A particular case of Elkies' solutions can be reduced to the identity[5][6] ${\displaystyle (85v^{2}+484v-313)^{4}+(68v^{2}-586v+10)^{4}+(2u)^{4}=(357v^{2}-204v+363)^{4},}$ where ${\displaystyle u^{2}=22030+28849v-56158v^{2}+36941v^{3}-31790v^{4}.}$ This is an elliptic curve with a rational point at v1 = −31/467. From this initial rational point, one can compute an infinite collection of others. Substituting v1 into the identity and removing common factors gives the numerical example cited above.

In 1988, Roger Frye found the smallest possible counterexample ${\displaystyle 95800^{4}+217519^{4}+414560^{4}=422481^{4}}$ for k = 4 by a direct computer search using techniques suggested by Elkies. This solution is the only one with values of the variables below 1,000,000.[7]

Generalizations

In 1967, L. J. Lander, T. R. Parkin, and John Selfridge conjectured[8] that if

${\displaystyle \sum _{i=1}^{n}a_{i}^{k}=\sum _{j=1}^{m}b_{j}^{k}}$,

where aibj are positive integers for all 1 ≤ in and 1 ≤ jm, then m + nk. In the special case m = 1, the conjecture states that if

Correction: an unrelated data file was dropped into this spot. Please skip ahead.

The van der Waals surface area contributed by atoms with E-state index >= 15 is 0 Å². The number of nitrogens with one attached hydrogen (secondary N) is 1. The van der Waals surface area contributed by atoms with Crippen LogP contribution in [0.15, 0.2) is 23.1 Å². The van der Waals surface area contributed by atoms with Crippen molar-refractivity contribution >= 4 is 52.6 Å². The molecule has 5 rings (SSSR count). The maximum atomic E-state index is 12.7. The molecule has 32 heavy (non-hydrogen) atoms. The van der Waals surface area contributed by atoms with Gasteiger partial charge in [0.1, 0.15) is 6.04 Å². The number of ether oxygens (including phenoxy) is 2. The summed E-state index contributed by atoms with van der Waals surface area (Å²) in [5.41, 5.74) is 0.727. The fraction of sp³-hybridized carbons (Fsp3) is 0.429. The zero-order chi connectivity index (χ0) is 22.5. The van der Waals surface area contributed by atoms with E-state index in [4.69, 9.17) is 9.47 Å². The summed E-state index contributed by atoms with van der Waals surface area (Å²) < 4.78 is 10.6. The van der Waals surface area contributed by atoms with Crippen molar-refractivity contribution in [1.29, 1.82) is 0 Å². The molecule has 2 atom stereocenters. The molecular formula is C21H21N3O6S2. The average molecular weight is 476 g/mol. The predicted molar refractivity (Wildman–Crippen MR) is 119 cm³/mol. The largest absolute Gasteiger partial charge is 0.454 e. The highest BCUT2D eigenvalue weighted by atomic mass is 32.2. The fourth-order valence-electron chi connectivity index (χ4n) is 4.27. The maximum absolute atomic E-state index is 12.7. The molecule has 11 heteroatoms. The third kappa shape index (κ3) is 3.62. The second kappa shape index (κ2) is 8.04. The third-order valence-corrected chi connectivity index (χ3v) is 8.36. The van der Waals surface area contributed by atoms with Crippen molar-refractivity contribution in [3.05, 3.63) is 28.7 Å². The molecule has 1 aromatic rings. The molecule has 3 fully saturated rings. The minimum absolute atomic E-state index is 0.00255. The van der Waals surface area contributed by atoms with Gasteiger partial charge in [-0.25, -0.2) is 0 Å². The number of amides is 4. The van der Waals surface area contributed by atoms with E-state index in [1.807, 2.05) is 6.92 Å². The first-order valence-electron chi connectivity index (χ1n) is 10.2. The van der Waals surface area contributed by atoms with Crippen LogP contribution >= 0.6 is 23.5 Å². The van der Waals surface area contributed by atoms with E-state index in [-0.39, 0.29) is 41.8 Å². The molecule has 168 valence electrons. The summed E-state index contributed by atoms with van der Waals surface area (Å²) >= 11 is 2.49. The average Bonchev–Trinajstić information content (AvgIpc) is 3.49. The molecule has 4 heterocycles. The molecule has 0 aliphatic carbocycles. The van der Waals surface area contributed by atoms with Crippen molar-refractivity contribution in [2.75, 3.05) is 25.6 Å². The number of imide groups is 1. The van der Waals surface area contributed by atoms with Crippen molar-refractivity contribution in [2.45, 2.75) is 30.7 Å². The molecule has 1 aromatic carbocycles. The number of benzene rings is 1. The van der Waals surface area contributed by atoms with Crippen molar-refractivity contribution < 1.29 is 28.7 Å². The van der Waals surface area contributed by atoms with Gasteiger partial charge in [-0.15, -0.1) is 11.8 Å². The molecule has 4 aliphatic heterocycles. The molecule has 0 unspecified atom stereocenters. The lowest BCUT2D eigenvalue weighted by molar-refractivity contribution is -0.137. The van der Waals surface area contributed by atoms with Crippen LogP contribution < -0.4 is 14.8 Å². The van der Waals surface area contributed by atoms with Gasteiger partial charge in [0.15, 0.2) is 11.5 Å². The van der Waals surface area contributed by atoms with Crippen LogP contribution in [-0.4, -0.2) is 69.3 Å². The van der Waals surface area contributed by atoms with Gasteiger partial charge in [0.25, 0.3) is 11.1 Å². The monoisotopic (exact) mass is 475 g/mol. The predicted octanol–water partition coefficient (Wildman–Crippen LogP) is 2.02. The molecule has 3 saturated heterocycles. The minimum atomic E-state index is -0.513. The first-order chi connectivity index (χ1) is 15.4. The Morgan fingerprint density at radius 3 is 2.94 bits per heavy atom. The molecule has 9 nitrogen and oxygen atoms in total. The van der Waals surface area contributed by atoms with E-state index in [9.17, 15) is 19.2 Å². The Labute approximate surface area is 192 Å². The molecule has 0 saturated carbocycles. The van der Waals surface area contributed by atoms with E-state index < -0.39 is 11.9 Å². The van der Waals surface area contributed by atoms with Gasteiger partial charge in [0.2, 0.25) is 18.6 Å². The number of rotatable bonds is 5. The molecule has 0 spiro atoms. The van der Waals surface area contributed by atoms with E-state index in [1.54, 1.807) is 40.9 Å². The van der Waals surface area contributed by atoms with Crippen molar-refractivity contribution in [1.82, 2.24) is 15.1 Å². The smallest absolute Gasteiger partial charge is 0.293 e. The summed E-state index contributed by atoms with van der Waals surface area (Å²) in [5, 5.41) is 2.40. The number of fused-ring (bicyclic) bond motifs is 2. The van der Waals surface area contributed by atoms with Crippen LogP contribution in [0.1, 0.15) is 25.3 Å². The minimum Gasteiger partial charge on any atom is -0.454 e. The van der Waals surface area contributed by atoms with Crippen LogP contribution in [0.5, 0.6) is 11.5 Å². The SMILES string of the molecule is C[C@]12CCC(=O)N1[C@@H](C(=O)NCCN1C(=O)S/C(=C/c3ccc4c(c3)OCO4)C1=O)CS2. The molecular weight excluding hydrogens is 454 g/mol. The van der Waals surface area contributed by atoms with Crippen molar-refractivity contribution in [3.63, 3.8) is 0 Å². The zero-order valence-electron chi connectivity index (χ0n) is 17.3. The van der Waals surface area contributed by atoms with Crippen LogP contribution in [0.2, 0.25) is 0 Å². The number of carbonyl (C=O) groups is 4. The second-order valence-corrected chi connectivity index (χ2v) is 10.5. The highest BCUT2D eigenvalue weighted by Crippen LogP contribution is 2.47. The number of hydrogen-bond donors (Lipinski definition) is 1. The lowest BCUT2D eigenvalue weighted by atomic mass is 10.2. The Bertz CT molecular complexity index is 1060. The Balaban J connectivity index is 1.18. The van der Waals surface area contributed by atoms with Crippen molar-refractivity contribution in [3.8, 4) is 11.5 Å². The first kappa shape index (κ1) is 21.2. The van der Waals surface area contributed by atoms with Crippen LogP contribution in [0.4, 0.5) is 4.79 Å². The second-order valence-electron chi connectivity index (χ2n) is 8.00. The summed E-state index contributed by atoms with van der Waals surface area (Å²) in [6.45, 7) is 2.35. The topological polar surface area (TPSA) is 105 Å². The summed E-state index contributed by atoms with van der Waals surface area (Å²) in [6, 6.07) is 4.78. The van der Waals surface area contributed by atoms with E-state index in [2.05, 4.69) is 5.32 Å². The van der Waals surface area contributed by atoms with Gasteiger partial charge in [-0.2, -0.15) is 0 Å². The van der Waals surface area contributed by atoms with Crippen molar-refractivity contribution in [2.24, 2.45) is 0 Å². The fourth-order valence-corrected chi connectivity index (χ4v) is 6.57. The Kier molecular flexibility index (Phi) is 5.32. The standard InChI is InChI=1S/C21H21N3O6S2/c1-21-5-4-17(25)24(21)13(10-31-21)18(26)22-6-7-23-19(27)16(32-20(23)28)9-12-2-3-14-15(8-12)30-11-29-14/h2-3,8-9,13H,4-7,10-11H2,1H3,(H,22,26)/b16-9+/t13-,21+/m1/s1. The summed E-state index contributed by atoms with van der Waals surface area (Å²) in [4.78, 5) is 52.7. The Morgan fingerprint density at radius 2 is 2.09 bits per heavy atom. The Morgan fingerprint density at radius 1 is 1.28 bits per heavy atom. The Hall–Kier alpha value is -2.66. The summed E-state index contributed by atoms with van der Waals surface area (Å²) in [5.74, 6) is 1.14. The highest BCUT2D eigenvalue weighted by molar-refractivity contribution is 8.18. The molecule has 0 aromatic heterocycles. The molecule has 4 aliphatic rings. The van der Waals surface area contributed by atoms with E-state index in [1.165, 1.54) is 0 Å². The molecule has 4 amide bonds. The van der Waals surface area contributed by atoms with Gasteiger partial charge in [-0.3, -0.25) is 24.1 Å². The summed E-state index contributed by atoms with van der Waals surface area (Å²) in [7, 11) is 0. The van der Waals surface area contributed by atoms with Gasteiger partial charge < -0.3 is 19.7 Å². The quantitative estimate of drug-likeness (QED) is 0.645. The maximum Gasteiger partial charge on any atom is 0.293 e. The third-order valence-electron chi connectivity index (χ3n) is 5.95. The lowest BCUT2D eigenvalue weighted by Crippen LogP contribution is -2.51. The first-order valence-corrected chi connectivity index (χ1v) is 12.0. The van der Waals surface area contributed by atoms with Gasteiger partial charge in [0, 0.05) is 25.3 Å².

${\displaystyle \sum _{i=1}^{n}a_{i}^{k}=b^{k}}$

(under the conditions given above) then nk − 1.

The special case may be described as the problem of giving a partition of a perfect power into few like powers. For k = 4, 5, 7, 8 and n = k or k − 1, there are many known solutions. Some of these are listed below.

See for more data.

k = 3

33 + 43 + 53 = 63 (Plato's number 216)
This is the case a = 1, b = 0 of Srinivasa Ramanujan's formula[9]

${\displaystyle (3a^{2}+5ab-5b^{2})^{3}+(4a^{2}-4ab+6b^{2})^{3}+(5a^{2}-5ab-3b^{2})^{3}=(6a^{2}-4ab+4b^{2})^{3}}$

A cube as the sum of three cubes can also be parameterized in one of two ways:[9]

{\displaystyle {\begin{aligned}a^{3}(a^{3}+b^{3})^{3}&=b^{3}(a^{3}+b^{3})^{3}+a^{3}(a^{3}-2b^{3})^{3}+b^{3}(2a^{3}-b^{3})^{3}\\[6pt]a^{3}(a^{3}+2b^{3})^{3}&=a^{3}(a^{3}-b^{3})^{3}+b^{3}(a^{3}-b^{3})^{3}+b^{3}(2a^{3}+b^{3})^{3}\end{aligned}}}

The number 2 100 0003 can be expressed as the sum of three cubes in nine different ways.[9]

k = 4

{\displaystyle {\begin{aligned}422481^{4}&=95800^{4}+217519^{4}+414560^{4}\\[4pt]353^{4}&=30^{4}+120^{4}+272^{4}+315^{4}\end{aligned}}} (R. Frye, 1988);[4] (R. Norrie, smallest, 1911).[8]

k = 5